In honor of Black History Month SCI-Arc has created a collection of videos featuring lectures from its Media Archive to highlight and amplify the critical work of influential Black and African American creators and thinkers within the architecture and design community.
Darell Wayne Fields discusses recent writings, exhibitions and built work.
Alison Saar discusses her sculptures, assemblages and other works in terms of the Africa-American experience, Greek mythology, and the places they were made.
Victor Jones discusses five projects that rethink domesticity.
“On Futures” is a series highlighting how designers, artists, curators, and writers envision alternative cultural and architectural temporalities that map out an expansive range of possible futures. Brooklyn-based visual artist Olalekan Jeyifous creates work that critiques the present by looking at the past and the future. Trained in architecture at Cornell University, he blends techniques and skills from the field with speculation drawn from a range of science fiction imaginaries from Afrofuturism to Solarpunk—a genre that envisions possible ecological futures under climate crisis. Best-known for his digital illustrations in the series, Shantytown Megastructures, an imagined Lagos, Nigeria in which contemporary ad hoc construction practices are extrapolated into fantastical vertical settlements, his practice crosses between disciplines and mediums, taking shape as drawings, films, and installations. Jeyifous’ work has been shown at the Shenzhen Biennale of Architecture and Urbanism, the Studio Museum in Harlem, and the Guggenheim Bilbao. His large-scale public artworks were shown at Coachella in 2017 and recently along the waterfront in Alexandria, Virginia. He is one of the participants in the 2020-21 cycle of Exhibit Columbus and the upcoming MoMA exhibition, Reconstructions: Architecture and Blackness in America.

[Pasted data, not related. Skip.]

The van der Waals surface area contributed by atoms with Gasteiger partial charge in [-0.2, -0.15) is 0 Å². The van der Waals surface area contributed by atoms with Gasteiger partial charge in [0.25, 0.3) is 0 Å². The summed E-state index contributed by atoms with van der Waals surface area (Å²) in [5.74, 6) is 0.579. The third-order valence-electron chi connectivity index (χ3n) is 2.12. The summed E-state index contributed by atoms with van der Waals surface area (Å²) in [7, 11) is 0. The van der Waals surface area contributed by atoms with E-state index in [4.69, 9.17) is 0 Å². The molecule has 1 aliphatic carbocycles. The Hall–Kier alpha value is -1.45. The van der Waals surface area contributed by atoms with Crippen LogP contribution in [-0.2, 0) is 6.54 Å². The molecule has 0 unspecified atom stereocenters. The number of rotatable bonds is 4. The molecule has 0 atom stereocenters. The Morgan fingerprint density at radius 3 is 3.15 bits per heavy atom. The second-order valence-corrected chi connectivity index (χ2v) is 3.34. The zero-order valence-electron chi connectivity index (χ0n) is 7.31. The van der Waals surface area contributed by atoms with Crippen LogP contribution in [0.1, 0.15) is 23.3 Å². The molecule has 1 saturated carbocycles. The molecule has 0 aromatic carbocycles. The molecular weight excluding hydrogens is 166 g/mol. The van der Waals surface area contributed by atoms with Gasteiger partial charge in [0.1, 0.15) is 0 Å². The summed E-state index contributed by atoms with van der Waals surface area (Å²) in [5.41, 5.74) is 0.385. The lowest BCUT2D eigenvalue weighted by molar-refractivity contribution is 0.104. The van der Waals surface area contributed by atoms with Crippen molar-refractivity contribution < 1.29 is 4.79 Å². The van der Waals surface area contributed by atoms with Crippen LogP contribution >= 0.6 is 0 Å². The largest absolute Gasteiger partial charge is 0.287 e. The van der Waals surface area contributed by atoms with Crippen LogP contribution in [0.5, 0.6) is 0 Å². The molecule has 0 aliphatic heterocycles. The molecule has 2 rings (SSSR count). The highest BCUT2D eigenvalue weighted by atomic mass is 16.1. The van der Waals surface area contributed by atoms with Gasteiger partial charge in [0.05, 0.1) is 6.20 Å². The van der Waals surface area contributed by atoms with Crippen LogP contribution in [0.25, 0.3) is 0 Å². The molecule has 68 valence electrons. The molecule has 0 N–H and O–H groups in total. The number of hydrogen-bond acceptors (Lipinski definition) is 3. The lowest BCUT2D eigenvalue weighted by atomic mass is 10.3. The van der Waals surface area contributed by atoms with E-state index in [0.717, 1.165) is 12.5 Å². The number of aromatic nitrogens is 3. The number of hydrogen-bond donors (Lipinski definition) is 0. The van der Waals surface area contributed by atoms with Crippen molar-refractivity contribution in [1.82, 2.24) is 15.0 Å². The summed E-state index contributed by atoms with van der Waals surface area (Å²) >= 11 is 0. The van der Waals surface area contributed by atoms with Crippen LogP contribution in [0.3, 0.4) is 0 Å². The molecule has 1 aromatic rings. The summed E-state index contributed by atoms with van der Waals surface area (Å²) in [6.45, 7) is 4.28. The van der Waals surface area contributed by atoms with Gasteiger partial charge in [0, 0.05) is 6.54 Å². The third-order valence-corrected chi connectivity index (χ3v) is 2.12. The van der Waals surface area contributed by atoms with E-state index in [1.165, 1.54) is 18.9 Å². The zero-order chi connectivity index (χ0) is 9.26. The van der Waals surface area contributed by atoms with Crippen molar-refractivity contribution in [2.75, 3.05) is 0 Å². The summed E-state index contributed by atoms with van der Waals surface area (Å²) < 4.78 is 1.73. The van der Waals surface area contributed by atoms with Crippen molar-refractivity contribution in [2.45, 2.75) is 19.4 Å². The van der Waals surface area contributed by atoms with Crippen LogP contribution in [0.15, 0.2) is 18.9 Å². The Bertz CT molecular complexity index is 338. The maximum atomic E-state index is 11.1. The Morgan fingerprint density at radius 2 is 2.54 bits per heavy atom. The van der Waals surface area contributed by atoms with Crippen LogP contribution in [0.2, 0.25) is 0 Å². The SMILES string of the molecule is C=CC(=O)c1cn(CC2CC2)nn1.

At SCI-Arc’s September 13, 2020 graduation ceremony, commencement speaker Dr. Safiya Umoja Noble challenges the graduating students, “to ask yourself what are the values and the models that you are developing as you organize your own work, when many of the models and the values in computing, in entertainment, in education, in politics, in healthcare are indeed failing us—they are just insufficient to meet the needs of the majority of people in our society.”
Mabel O. Wilson discusses a career of studying “to see my own history in the built world” from a student design project to MOMA’s “Reconstructions : architecture and Blackness in America”.
After being introduced by Hernán Díaz Alonso, Elsie Owusu discusses in depth a project for “A gallery for returning treasures” (GRT) in Kumasi Ghana. She describes the global movement for the restitution of cultural property and the significance of African artifacts lost through colonialism and theft, focusing on the material heritage of the Astante Empire. She describes how this project is linked to a Kumasi City Hall Complex, currently in development.
At 27:50. Owuso shares “Akrafokonmu / Soul Washer’s Badge”, an audio work incorporating sounds, music and text, inspired by the heroism of Queen Mother Yaa Asantewaa (1840-1921) in the War of the Golden Stool, the Ashanti uprising against the British Empire in 1900.
At 32:30, Hernán Díaz Alonso and Owuso discuss the behavior of objects in terms of political relationships. Owuso stresses the magic contained in “that silent communication between architects, the public realm, and artifacts”.